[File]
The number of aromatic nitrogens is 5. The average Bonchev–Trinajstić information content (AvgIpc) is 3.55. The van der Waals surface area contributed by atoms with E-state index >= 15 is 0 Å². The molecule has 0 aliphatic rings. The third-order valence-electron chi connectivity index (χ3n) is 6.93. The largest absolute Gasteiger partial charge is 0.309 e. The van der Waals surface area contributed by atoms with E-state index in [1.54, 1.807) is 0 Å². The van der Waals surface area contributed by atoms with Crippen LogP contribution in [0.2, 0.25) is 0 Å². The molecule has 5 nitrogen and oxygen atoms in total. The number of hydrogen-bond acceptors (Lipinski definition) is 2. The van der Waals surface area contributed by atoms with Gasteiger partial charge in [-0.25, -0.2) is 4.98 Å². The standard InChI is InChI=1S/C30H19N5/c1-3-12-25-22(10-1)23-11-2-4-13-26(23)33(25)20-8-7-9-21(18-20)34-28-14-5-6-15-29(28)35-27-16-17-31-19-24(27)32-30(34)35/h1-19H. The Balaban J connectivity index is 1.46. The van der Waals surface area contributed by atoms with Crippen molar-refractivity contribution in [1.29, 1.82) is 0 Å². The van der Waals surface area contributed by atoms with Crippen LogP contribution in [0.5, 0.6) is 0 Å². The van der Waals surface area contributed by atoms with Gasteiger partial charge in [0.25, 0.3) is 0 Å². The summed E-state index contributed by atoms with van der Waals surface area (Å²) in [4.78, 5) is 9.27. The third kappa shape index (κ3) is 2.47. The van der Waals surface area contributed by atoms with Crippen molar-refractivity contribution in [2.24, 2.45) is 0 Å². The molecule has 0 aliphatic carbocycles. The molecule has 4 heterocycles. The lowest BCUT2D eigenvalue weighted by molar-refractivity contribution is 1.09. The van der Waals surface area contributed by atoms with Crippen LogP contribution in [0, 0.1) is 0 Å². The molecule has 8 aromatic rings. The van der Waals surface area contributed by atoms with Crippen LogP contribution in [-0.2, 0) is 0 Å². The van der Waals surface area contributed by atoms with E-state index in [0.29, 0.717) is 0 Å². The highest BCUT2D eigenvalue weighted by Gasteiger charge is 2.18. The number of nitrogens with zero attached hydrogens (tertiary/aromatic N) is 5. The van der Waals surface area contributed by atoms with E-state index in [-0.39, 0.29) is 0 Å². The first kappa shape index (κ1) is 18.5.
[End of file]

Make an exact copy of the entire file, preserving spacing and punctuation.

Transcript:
The number of aromatic nitrogens is 5. The average Bonchev–Trinajstić information content (AvgIpc) is 3.55. The van der Waals surface area contributed by atoms with E-state index >= 15 is 0 Å². The molecule has 0 aliphatic rings. The third-order valence-electron chi connectivity index (χ3n) is 6.93. The largest absolute Gasteiger partial charge is 0.309 e. The van der Waals surface area contributed by atoms with E-state index in [1.54, 1.807) is 0 Å². The van der Waals surface area contributed by atoms with Crippen LogP contribution in [0.2, 0.25) is 0 Å². The molecule has 5 nitrogen and oxygen atoms in total. The number of hydrogen-bond acceptors (Lipinski definition) is 2. The van der Waals surface area contributed by atoms with Gasteiger partial charge in [-0.25, -0.2) is 4.98 Å². The standard InChI is InChI=1S/C30H19N5/c1-3-12-25-22(10-1)23-11-2-4-13-26(23)33(25)20-8-7-9-21(18-20)34-28-14-5-6-15-29(28)35-27-16-17-31-19-24(27)32-30(34)35/h1-19H. The Balaban J connectivity index is 1.46. The van der Waals surface area contributed by atoms with Crippen molar-refractivity contribution in [1.29, 1.82) is 0 Å². The van der Waals surface area contributed by atoms with Crippen LogP contribution in [0.5, 0.6) is 0 Å². The van der Waals surface area contributed by atoms with Gasteiger partial charge in [0.25, 0.3) is 0 Å². The summed E-state index contributed by atoms with van der Waals surface area (Å²) in [4.78, 5) is 9.27. The third kappa shape index (κ3) is 2.47. The van der Waals surface area contributed by atoms with Crippen molar-refractivity contribution in [2.24, 2.45) is 0 Å². The molecule has 0 aliphatic carbocycles. The molecule has 4 heterocycles. The lowest BCUT2D eigenvalue weighted by molar-refractivity contribution is 1.09. The van der Waals surface area contributed by atoms with Crippen LogP contribution in [0, 0.1) is 0 Å². The molecule has 8 aromatic rings. The van der Waals surface area contributed by atoms with Crippen LogP contribution in [-0.2, 0) is 0 Å². The van der Waals surface area contributed by atoms with E-state index in [0.29, 0.717) is 0 Å². The highest BCUT2D eigenvalue weighted by Gasteiger charge is 2.18. The number of nitrogens with zero attached hydrogens (tertiary/aromatic N) is 5. The van der Waals surface area contributed by atoms with E-state index in [-0.39, 0.29) is 0 Å². The first kappa shape index (κ1) is 18.5.